< FRANCE | SAINT-JEAN CAP-FERRAT: Grand-Hôtel du Cap-Ferrat, A Four Seasons Hotel

1908



Grand-Hôtel
du Cap-Ferrat,
A Four Seasons Hotel


Saint-Jean Cap-Ferrat


71 Boulevard du Général de Gaulle
06230 Saint-Jean Cap-Ferrat
France

Phone: +33 4 93 76 50 50
Fax: +33 4 93 76 04 52

www.fourseasons.com/capferrat

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GPS: 43° 40' 37.2" N 7° 19' 53.1" E


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Set on the tip of the peninsula of Cap-Ferrat, amidst 17 acres of lushly landscaped gardens with panoramic views of the Mediterranean, the Grand-Hotel du Cap-Ferrat has welcomed into its halls throughout the past 100 years, many of the great personalities of each era: aristocrats, film stars, politicians, artists and writers, to whom the Grand-Hotel was a peaceful refuge of paradise on earth.


Last century, Cap-Ferrat was a rocky and wild scrubland. The real estate industry introduced the vegetation. King Leopold II of Belgium acquired progressively, in the late nineteenth century, the only wooded area of the Cap. Then he extended his domain, buying the majority of vacant land. Shortly before 1900, Leopold sold a portion of his property to the company founded by Mr “Péretmere”, son of a northern cabman, who preserved 16.000 acres for the hotel.

Opened in 1908, the hotel featured two wings built at an open angle. In 1909, a loggia dining room and a central bay-windowed Rotunda were added, following a design by Gustave Eiffel, creator of the Eiffel Tower. The final result gives the Grand-Hotel a remarkably simple yet distinctive silhouette. Later on, the Grand Hotel was bought by Mrs Veuve Ferras, grandmother of the famous violinist Christian Ferras.

In 1914, shortly after the arrival of the new owner, war broke out and the hotel was transformed into a hospital. In 1922, two hoteliers, Henry Dehouve and André Voyenne, bought the majority shares of the company. They retained the ownership for over twenty years, through the Great Depression and the Second World War after which there was a total charge in holiday lifestyle.

From its origins in the first half of the nineteenth century and into the 30?s, the Riviera was almost exclusively frequented by luxury tourists. Visitors were mostly idle rich, or even royalty from northern regions: England and Russia in particular. They only came during the winter for long stays. Around 1930, a few eccentric persons, writers or “avant-garde” artists for the most part, ventured to come to the French Riviera during the summer. They were all looking for peace and quiet, there was little frequentation at this time.

During summer 1933, German filmmaker GW Pabst persuaded Chaliapine to film Don Quixote. Not being able to film in Spain, the director found that the moors of Cap-Ferrat would perfectly fit his movie. Consequently, the filmmaker's team, came one day and knocked on the hotel door, closed at that time. Accommodation was improvised for a few weeks. Actors and technicians were delighted to stay in such a corner of paradise. The following year, many of them wished to return by themselves. This was the timid beginning of the summer season in Saint-Jean Cap-Ferrat. Younger and more athletic than their predecessors, this new generation of vacationers was first seeking sun and water.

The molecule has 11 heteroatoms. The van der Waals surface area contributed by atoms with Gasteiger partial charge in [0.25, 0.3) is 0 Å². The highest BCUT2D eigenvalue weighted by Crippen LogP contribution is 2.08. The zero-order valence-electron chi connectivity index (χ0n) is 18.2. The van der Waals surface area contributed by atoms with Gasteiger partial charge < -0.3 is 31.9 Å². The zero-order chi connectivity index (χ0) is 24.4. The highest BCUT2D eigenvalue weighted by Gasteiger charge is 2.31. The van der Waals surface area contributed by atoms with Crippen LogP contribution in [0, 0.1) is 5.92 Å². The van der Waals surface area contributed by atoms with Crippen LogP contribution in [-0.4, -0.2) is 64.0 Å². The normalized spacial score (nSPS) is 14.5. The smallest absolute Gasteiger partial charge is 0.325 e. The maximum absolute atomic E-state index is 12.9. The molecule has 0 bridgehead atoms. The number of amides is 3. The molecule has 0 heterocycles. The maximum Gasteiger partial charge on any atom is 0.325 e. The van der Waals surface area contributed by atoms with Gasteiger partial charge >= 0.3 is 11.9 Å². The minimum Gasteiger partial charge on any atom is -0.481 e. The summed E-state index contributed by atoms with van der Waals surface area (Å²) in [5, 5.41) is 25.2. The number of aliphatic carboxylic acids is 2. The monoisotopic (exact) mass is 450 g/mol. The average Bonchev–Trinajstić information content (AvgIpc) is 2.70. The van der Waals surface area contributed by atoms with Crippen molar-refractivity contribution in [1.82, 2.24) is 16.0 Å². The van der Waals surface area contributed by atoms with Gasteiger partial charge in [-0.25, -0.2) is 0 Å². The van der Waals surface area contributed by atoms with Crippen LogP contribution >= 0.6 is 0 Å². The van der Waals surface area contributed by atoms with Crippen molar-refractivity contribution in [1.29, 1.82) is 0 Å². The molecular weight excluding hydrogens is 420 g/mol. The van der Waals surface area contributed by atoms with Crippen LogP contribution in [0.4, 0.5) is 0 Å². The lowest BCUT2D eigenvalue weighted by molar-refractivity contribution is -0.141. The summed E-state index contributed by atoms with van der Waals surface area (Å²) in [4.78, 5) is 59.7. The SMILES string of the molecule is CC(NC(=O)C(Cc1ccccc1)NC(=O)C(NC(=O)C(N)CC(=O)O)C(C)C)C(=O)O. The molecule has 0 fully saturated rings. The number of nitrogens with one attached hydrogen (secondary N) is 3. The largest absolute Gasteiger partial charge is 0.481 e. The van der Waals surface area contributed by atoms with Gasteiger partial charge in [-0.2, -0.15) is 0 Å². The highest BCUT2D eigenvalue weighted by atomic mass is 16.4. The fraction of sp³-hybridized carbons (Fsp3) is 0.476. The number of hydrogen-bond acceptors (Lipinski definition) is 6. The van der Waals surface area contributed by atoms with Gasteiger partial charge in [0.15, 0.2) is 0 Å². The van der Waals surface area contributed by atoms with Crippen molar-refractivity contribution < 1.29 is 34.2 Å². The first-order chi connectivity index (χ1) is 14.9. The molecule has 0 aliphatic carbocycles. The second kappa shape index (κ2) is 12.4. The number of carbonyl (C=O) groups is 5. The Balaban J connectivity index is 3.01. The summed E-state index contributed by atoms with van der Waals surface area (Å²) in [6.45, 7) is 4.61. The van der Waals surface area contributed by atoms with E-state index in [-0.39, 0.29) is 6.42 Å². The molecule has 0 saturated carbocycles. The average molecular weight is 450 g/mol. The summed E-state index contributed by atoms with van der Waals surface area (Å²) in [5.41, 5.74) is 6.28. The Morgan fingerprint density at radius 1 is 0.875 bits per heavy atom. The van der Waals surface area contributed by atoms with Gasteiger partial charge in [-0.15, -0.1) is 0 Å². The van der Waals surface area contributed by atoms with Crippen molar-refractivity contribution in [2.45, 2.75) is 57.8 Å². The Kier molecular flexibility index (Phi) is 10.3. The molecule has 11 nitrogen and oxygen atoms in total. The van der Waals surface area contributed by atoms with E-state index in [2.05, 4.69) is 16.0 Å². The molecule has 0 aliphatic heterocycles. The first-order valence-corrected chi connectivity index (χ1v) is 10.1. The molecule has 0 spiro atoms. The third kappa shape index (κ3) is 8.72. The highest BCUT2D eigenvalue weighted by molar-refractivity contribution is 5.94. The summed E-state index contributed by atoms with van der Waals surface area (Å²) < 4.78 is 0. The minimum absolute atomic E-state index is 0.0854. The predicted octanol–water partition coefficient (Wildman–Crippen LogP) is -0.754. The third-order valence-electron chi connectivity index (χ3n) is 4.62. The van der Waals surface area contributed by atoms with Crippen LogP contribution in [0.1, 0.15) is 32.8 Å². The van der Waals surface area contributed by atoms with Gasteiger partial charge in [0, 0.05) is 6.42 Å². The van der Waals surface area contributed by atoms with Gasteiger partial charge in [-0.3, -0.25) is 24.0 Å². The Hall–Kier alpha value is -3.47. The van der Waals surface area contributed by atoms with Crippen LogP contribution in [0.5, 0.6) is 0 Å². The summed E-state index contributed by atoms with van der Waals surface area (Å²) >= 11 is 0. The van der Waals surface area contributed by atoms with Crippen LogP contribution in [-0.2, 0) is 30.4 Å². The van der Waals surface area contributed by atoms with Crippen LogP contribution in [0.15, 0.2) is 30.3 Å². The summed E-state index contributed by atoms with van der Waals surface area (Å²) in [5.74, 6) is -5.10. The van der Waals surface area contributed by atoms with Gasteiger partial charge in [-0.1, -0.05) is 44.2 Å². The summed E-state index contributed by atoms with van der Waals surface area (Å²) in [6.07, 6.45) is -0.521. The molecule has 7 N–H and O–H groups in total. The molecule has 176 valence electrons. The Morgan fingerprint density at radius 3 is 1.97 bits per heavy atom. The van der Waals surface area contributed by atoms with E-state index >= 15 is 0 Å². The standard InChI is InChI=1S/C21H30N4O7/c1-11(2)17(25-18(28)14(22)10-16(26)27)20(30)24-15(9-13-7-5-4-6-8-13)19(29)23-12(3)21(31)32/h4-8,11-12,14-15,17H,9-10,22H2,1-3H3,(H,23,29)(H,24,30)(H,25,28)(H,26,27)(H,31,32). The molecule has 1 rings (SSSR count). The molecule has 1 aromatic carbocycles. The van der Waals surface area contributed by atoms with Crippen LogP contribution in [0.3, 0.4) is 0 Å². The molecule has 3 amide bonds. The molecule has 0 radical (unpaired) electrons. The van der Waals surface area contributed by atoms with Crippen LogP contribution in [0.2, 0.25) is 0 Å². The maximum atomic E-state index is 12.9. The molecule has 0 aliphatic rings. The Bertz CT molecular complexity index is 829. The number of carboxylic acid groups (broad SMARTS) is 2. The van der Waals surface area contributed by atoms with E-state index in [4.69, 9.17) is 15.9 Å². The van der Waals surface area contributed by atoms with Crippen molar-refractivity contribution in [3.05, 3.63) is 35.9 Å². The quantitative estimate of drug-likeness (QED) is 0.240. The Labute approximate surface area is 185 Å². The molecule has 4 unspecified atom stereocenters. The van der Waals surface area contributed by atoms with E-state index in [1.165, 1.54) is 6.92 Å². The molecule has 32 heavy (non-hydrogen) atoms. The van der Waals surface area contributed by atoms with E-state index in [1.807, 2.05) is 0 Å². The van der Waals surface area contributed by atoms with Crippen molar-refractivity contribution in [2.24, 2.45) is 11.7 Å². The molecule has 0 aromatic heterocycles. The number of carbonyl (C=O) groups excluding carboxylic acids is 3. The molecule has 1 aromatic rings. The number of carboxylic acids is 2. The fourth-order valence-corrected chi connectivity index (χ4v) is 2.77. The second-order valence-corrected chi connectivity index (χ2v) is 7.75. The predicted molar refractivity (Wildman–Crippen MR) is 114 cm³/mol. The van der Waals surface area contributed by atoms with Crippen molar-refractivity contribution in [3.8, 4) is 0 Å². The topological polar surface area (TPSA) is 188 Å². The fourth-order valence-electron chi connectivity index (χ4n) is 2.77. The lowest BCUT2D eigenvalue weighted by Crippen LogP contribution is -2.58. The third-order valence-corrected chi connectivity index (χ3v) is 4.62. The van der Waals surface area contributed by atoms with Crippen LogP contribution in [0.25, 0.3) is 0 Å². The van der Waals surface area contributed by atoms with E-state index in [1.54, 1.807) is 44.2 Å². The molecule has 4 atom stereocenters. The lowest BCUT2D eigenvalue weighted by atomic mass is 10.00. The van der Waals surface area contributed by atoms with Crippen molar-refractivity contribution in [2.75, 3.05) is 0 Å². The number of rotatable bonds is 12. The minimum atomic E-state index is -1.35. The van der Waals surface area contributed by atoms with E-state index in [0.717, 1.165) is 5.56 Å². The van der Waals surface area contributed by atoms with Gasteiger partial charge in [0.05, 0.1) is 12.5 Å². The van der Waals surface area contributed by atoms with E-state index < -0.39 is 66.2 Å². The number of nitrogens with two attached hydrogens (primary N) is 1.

Because of the rocky tip of the Cap, the sea was not easily accessible. A cove was created by blasting away the rocks and cliffs. The construction of a sea water Olympic-size swimming pool was therefore decided, in close proximity to the shore. Following fashionable Anglomania, the new construction was named “Sun Beach” and opened in the early April 1939 in the presence of the departmental upper crust.

A few weeks after the beginning of the war in 1939, the Grand-Hotel was boarded up and remained closed for six years. On March 5, 1944, in preparation for an Allied landing, the entire peninsula was evacuated and riddled with mines. Local inhabitants were given only a few hours to grab some of their belongings and flee. Thankfully, the Hotel and swimming pool survived unscathed.

In the 60?s, after the retirement of Andre Voyenne and the death of Mr. Flandin, the family sold the latter of their shares. The hotel changed hands several times since. First a Swiss industrialist, Mr. Rosenstein bought the hotel and then resold it to Mr. and Mrs. Saul Steinberg. The American real estate billionaire made huge investments and then sold it shortly after – for around $23 million to the Nippon consortium “Sazalé” already owners of the famous Holywood luxury hotel, “Bel Air Los Angeles” and they renamed the hotel as “Bel Air Cap-Ferrat”.

Today, renamed “Grand-Hôtel du Cap-Ferrat”, it shines again at its brightest. To celebrate its 100th anniversary in 2009, the Grand-Hotel du Cap-Ferrat saw a metamorphosis with extensive refurbishments and additions, blending tradition, innovation and respect for nature. This stunning project was designed by Nice-based architect Luc Svetchine and included the new Residence wing, Le Spa with an indoor swimming pool, and new underground car parking. The grounds are the work of landscape gardener Jean Mus, while the interiors were envisioned by celebrated French designer by Pierre-Yves Rochon.

Famous Cap-Ferrat Hotel guests have included Somerset Maugham, Charlie Chaplin, Winston Churchill, Aristotle Onassis and Elizabeth Taylor. Club Dauphin’s legendary swimming instructor, Pierre Gruneberg, has given lessons to Picasso, as well as the children of Kennedys, Frank Sinatra, Paul McCartney and Ralph Lauren.

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